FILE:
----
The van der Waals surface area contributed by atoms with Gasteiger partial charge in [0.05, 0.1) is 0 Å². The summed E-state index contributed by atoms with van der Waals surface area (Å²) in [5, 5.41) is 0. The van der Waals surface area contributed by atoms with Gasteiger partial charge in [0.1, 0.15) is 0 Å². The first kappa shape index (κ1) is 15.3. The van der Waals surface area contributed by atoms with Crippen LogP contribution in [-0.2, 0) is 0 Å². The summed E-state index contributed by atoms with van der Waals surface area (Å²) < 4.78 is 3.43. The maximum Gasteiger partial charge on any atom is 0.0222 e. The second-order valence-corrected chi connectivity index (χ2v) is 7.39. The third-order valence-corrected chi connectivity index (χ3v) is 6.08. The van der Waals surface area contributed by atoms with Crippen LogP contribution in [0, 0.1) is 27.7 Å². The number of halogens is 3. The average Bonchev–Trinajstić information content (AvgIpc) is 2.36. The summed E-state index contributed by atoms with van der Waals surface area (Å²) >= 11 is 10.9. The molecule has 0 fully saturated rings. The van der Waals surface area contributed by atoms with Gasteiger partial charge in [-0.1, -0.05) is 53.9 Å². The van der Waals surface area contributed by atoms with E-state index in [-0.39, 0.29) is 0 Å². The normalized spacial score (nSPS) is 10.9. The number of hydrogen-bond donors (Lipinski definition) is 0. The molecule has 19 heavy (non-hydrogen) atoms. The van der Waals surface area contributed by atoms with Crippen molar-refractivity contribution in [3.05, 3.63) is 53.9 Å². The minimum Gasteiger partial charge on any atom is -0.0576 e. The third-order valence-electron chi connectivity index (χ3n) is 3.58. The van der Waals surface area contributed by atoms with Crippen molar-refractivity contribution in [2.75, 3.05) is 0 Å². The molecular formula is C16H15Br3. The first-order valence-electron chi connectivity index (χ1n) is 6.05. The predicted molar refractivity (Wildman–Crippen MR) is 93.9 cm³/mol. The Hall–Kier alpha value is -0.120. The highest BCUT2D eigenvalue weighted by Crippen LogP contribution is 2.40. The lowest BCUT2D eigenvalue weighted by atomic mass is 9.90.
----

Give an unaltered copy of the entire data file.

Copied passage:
The van der Waals surface area contributed by atoms with Gasteiger partial charge in [0.05, 0.1) is 0 Å². The summed E-state index contributed by atoms with van der Waals surface area (Å²) in [5, 5.41) is 0. The van der Waals surface area contributed by atoms with Gasteiger partial charge in [0.1, 0.15) is 0 Å². The first kappa shape index (κ1) is 15.3. The van der Waals surface area contributed by atoms with Crippen LogP contribution in [-0.2, 0) is 0 Å². The summed E-state index contributed by atoms with van der Waals surface area (Å²) < 4.78 is 3.43. The maximum Gasteiger partial charge on any atom is 0.0222 e. The second-order valence-corrected chi connectivity index (χ2v) is 7.39. The third-order valence-corrected chi connectivity index (χ3v) is 6.08. The van der Waals surface area contributed by atoms with Crippen LogP contribution in [0, 0.1) is 27.7 Å². The number of halogens is 3. The average Bonchev–Trinajstić information content (AvgIpc) is 2.36. The summed E-state index contributed by atoms with van der Waals surface area (Å²) >= 11 is 10.9. The molecule has 0 fully saturated rings. The van der Waals surface area contributed by atoms with Gasteiger partial charge in [-0.1, -0.05) is 53.9 Å². The van der Waals surface area contributed by atoms with E-state index in [-0.39, 0.29) is 0 Å². The normalized spacial score (nSPS) is 10.9. The number of hydrogen-bond donors (Lipinski definition) is 0. The molecule has 19 heavy (non-hydrogen) atoms. The van der Waals surface area contributed by atoms with Crippen molar-refractivity contribution in [3.05, 3.63) is 53.9 Å². The minimum Gasteiger partial charge on any atom is -0.0576 e. The third-order valence-electron chi connectivity index (χ3n) is 3.58. The van der Waals surface area contributed by atoms with Crippen molar-refractivity contribution in [2.75, 3.05) is 0 Å². The molecular formula is C16H15Br3. The first-order valence-electron chi connectivity index (χ1n) is 6.05. The predicted molar refractivity (Wildman–Crippen MR) is 93.9 cm³/mol. The Hall–Kier alpha value is -0.120. The highest BCUT2D eigenvalue weighted by Crippen LogP contribution is 2.40. The lowest BCUT2D eigenvalue weighted by atomic mass is 9.90.